A couple weeks ago, I read an article in Jewish Currents magazine about Israeli efforts to claim the writings of author Franz Kafka for their national library. If you’ve ever read Kafka, you’ll know that his writing tends to focus on the dangers posed by menacing, arbitrary bureaucratic forces in the modern world.

After visiting Jaffa this week and learning about the atrocious treatment of native Jaffans for 70 years and counting, I can’t help but wonder if Israeli officials have ever even stopped to read Kafka.

The whole series of events could not be more Kafkaesque.

Walking us around historic Jaffa, our tour guide Abed filled us in on Israel’s bizarre cruelties toward the city’s Palestinian population. He explained how in 1948, after targeted terror attacks provoked Jaffans to temporarily vacate their homes and find safety, their temporary evacuation became an indefinite displacement. Denied the right to their own homes, even the wealthiest of Jaffan merchants were relocated to the impoverished Ajami ghetto. All the while, strange Europeans would move into their houses, wear their clothes and lay claim to their possessions (it took three months for Israelis to sift through and seize all Palestinian belongings).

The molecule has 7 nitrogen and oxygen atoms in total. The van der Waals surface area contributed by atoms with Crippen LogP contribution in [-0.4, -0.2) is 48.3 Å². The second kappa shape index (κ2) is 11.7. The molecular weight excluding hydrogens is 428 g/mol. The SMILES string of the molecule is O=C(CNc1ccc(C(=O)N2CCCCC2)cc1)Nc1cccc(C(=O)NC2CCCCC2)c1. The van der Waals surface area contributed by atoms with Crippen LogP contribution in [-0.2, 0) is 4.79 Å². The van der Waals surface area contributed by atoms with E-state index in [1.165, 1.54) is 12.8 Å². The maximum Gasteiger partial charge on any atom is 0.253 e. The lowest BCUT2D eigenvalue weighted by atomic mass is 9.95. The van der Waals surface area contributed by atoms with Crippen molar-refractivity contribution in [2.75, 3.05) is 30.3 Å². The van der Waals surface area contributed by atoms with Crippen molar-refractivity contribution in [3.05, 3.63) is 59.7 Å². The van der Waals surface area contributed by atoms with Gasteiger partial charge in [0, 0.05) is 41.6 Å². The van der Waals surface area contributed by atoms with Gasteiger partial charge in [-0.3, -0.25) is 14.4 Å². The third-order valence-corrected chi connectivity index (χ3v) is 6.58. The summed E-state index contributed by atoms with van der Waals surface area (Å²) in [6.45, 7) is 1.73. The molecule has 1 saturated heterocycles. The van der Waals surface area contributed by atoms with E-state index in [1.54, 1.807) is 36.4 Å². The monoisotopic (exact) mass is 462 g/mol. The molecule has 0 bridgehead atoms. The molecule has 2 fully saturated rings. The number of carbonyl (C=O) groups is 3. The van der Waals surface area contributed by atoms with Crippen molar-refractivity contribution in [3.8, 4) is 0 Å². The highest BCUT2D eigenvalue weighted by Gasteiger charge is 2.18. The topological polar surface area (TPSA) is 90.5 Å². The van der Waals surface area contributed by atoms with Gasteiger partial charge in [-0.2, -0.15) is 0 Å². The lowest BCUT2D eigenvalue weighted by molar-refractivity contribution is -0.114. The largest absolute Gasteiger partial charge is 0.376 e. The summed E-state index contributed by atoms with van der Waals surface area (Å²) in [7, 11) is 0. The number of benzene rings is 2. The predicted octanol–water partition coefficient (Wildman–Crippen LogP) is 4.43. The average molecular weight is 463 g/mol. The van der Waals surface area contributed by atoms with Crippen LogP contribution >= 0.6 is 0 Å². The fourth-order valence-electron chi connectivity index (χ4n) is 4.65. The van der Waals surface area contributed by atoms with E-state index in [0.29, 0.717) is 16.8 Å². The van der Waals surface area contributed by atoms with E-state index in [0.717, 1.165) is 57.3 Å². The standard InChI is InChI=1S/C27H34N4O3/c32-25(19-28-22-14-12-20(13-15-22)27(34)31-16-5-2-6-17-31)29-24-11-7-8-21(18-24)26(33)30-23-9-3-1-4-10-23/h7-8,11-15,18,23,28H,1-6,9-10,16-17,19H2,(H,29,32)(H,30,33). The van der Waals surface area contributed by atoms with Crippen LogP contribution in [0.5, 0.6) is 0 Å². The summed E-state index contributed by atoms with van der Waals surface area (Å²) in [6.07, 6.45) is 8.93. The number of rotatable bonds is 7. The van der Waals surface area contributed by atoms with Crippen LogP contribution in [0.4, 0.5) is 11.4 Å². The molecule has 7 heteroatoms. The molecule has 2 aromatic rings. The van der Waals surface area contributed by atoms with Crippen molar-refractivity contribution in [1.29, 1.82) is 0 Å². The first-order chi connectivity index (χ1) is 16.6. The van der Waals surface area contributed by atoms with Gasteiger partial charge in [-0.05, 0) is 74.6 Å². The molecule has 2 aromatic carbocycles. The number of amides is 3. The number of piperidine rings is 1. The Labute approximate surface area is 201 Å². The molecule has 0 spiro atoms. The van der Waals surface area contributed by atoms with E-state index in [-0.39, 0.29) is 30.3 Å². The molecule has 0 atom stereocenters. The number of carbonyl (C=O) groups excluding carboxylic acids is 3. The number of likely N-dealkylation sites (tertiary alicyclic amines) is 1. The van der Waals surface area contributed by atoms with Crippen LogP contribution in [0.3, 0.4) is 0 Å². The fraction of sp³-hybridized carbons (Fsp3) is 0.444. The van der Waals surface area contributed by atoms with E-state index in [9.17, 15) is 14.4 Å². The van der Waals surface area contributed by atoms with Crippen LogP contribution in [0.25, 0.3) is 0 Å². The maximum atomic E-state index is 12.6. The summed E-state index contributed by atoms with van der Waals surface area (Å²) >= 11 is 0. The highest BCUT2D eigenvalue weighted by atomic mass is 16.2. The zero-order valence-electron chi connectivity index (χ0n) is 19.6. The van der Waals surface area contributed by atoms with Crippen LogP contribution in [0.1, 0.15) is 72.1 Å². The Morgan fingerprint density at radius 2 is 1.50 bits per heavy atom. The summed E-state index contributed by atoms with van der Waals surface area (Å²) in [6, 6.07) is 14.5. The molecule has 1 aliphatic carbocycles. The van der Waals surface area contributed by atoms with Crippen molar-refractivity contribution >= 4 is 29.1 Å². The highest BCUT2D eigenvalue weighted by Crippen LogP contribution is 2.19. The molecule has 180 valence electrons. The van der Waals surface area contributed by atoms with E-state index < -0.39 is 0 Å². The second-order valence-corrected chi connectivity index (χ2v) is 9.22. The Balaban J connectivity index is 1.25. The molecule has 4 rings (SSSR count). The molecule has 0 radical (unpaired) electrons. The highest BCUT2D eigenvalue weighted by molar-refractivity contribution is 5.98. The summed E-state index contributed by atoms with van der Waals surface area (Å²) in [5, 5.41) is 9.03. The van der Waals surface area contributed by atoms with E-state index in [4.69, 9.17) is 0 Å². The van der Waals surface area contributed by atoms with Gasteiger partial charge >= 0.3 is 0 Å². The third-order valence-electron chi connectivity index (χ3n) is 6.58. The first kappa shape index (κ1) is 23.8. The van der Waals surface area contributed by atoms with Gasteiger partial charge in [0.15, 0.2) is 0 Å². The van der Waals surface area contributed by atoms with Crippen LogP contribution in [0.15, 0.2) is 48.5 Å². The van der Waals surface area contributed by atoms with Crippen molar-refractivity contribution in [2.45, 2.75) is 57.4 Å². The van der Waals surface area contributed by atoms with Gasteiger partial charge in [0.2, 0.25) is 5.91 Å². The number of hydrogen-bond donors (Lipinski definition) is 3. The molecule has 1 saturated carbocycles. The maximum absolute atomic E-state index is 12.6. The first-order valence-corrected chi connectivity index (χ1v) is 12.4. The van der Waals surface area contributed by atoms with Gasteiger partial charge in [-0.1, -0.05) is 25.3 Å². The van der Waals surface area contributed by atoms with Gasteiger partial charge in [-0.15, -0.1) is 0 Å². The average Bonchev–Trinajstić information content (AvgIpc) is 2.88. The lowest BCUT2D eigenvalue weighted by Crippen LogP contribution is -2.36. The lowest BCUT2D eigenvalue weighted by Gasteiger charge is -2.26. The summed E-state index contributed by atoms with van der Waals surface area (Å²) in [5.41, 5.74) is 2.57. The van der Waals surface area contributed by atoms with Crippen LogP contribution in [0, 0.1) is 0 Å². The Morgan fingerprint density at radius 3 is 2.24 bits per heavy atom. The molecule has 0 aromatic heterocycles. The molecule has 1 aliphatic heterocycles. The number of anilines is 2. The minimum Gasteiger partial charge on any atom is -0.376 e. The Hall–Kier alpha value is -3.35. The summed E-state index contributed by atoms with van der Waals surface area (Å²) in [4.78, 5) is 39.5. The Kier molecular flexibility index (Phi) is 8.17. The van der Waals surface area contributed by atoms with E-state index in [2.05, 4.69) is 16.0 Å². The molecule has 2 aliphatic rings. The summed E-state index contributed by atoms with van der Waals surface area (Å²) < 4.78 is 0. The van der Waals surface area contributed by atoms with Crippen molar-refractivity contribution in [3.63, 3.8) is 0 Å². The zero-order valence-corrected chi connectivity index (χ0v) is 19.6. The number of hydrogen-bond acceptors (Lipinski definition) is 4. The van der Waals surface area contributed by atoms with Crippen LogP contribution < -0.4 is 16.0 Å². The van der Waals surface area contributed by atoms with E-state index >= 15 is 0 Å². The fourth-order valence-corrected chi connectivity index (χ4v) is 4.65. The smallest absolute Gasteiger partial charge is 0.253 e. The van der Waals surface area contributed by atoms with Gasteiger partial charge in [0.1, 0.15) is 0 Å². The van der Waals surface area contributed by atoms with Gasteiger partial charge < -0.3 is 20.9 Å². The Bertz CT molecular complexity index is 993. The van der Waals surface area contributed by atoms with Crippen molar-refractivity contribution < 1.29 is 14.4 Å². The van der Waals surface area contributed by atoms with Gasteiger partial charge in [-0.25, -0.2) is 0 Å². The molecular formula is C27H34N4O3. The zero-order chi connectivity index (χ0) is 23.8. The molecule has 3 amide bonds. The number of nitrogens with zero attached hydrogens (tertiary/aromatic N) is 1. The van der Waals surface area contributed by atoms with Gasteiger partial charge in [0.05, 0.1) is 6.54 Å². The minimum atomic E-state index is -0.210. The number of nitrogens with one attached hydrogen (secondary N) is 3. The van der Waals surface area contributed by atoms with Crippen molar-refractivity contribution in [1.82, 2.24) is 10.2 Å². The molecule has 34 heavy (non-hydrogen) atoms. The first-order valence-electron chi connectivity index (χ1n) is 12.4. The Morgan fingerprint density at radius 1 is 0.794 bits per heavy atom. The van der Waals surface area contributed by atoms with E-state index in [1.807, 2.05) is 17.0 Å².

When all the former Palestinian houses had been filled by European Jewish settlers, Israel had no choice whatsoever but to move newcomers into Ajami, where Palestinians were forced to share their already subpar homes with the random white folks who moved in.

Hearing Abed’s account, I imagined Kafka writing a story called “Jaffa.”

The main character, let’s call him Omar, wakes up for work one morning and finds himself in the wrong house, a cramped home in the ghetto where he’s sharing his house with a strange European, perhaps someone who killed his nephew in combat last week.

Omar steps outside, walks over to his real home and rings the doorbell. Another white man answers the door, this one clad in Omar’s own clothes. He asks the man to at least return his family photos, and the guy shuts the door in Omar’s face. Omar never gets his photos back.

After all, by Israeli law, Omar’s house, clothes and heirlooms are no longer his own.